Bronson+ArroyoI expect the Mets to target a dependable veteran starter who seems like a good bet to take the ball every 5th day and keep the team in games for 6 to 7 innings. One of the deep pool of “second tier” free agents like Bronson Arroyo seems like an ideal fit – but Scott Feldman or Ricky Nolasco could become targets too. Don´t expect more than a 2-year guaranteed deal to anyone though. In any case, the Mets will probably add at least one veteran insurance policy like Dice-K or Harang to compete with Jenrry Mejia and Rafael Montero for the # 5 spot out of spring training and/or serve as veteran AAA insurance.

I don´t expect a lot of movement in the bullpen, especially if Latroy Hawkins is indeed re-signed. Maybe one more veteran arm will be added, but I suppose the Mets will keep at least two roster spots open for Vic Black, Jeurys Familia and Gonzalez Germen. They will bring back Scott Rice & Josh Edgin as the main lefties and Carlos Torres as a long reliever and spot starter. If Bobby Parnell is healthy and Hawkins is back, that´s a full bullpen already. Maybe the Mets will take a couple of flyers on veterans with past success, coming off a down year in 2013 who can be stashed away in Vegas for the time being if no opening arises.

All in all, expect an Opening Day payroll in the $85 to $95 million range and a team that will be expected to win about 85 games in a normal season, without being considered playoff bound in all likelihood. The key will remain growing the talent pool in the farm system and using an improved 2014 team that remains in playoff contention deep into the season as a spring board for 2015 when making the playoffs will be an absolute must.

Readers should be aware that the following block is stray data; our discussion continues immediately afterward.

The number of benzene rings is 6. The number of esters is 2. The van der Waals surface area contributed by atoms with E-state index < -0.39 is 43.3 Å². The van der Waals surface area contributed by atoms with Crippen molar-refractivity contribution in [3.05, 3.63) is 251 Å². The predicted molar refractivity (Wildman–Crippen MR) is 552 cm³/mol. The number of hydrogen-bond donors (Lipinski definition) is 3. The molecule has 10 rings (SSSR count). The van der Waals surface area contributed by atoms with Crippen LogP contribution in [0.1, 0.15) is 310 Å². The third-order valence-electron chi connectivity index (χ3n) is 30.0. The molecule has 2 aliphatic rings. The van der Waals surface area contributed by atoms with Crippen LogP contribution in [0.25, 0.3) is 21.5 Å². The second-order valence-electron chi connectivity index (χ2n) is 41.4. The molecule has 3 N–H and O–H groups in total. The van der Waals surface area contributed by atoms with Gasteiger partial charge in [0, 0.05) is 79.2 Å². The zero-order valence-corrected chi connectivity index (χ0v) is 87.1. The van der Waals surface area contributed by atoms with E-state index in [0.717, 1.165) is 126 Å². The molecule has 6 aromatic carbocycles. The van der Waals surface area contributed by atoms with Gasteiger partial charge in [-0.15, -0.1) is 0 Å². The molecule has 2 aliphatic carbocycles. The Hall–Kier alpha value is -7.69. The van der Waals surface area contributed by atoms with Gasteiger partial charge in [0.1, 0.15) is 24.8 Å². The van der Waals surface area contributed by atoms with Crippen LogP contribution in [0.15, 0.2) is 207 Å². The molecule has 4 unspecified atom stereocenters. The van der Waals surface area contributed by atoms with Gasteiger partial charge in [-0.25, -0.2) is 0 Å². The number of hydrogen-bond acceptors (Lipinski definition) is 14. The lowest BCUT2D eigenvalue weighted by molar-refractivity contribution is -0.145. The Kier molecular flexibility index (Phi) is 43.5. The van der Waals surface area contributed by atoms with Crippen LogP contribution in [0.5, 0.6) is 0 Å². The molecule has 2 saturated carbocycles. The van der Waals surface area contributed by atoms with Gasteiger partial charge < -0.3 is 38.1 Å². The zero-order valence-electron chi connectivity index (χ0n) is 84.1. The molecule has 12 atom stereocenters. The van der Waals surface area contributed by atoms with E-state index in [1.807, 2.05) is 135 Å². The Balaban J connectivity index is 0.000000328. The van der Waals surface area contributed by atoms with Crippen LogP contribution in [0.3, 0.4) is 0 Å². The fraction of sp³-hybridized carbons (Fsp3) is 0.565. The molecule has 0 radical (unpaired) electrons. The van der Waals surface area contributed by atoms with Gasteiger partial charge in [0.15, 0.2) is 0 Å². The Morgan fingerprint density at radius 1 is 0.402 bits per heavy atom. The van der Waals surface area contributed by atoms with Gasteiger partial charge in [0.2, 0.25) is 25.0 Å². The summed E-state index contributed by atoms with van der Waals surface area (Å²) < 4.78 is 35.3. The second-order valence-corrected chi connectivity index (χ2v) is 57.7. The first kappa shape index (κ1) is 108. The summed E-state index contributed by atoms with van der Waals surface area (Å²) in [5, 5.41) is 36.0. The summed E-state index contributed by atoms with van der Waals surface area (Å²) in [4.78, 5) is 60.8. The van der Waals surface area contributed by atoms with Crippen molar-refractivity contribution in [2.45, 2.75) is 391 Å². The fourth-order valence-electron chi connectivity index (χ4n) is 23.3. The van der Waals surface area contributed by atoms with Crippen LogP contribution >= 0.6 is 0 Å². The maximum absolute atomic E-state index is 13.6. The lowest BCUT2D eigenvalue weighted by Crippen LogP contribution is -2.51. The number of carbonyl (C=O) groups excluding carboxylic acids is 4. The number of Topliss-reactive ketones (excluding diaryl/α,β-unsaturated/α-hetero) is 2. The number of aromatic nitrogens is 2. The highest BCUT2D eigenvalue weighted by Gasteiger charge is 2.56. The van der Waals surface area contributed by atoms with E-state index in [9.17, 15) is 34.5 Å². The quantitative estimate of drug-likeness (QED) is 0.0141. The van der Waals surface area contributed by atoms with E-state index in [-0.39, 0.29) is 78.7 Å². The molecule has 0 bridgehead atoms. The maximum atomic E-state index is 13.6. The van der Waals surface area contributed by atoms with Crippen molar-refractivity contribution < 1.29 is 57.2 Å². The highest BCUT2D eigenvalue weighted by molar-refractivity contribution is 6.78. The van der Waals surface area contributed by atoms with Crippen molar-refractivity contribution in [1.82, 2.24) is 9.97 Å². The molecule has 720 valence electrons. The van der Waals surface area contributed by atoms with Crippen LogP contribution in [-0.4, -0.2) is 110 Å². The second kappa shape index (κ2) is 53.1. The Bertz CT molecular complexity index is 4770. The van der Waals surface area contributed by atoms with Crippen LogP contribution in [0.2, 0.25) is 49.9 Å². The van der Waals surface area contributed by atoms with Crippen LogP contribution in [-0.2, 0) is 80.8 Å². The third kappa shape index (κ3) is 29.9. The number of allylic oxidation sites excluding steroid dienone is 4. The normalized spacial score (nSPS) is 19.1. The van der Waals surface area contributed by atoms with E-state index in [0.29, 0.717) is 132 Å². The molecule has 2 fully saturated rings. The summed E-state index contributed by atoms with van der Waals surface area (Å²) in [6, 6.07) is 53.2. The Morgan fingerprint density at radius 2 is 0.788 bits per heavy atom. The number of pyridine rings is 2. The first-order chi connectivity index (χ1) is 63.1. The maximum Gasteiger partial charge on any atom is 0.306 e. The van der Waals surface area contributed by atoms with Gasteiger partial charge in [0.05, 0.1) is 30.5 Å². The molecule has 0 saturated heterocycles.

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Why Mets Need To Add A Veteran Starting Pitcher; Top Three Options http://metsmerizedonline.com/2013/09/why-mets-need-to-add-a-veteran-starting-pitcher-top-three-options.html/ http://metsmerizedonline.com/2013/09/why-mets-need-to-add-a-veteran-starting-pitcher-top-three-options.html/#comments Thu, 26 Sep 2013 12:28:21 +0000 http://metsmerizedonline.com/?p=130049 Seaver-Koosman-Matlack - Copy

“Offense wins fans, pitching wins championships” is the old adage – and it remains true, considering the recent success of the San Francisco Giants, a team that has won 2 World Series in 3 years built around strong, mostly young & homegrown starting pitching and a solid but unspectacular and somewhat patchwork caliber offense. Generations of Mets fans grew up with the Mets being known around Baseball as an organization built around pitching. Seaver – Koosman – Matlack – Ryan or Gooden – Darling – Fernandez – Cone were exciting young frontline pitchers that helped the team to multiple playoff appearances and the two only World Series titles in franchise history. Once David Cone was traded in late 1992, the Mets´ got off track a bit. And even the 1999, 2000 and 2006 playoff teams were mostly known for their strong hitting, helped by a good veteran bullpen but somewhat sabotaged by merely ordinary rotations that ultimately weren´t good enough to deliver another World Series title.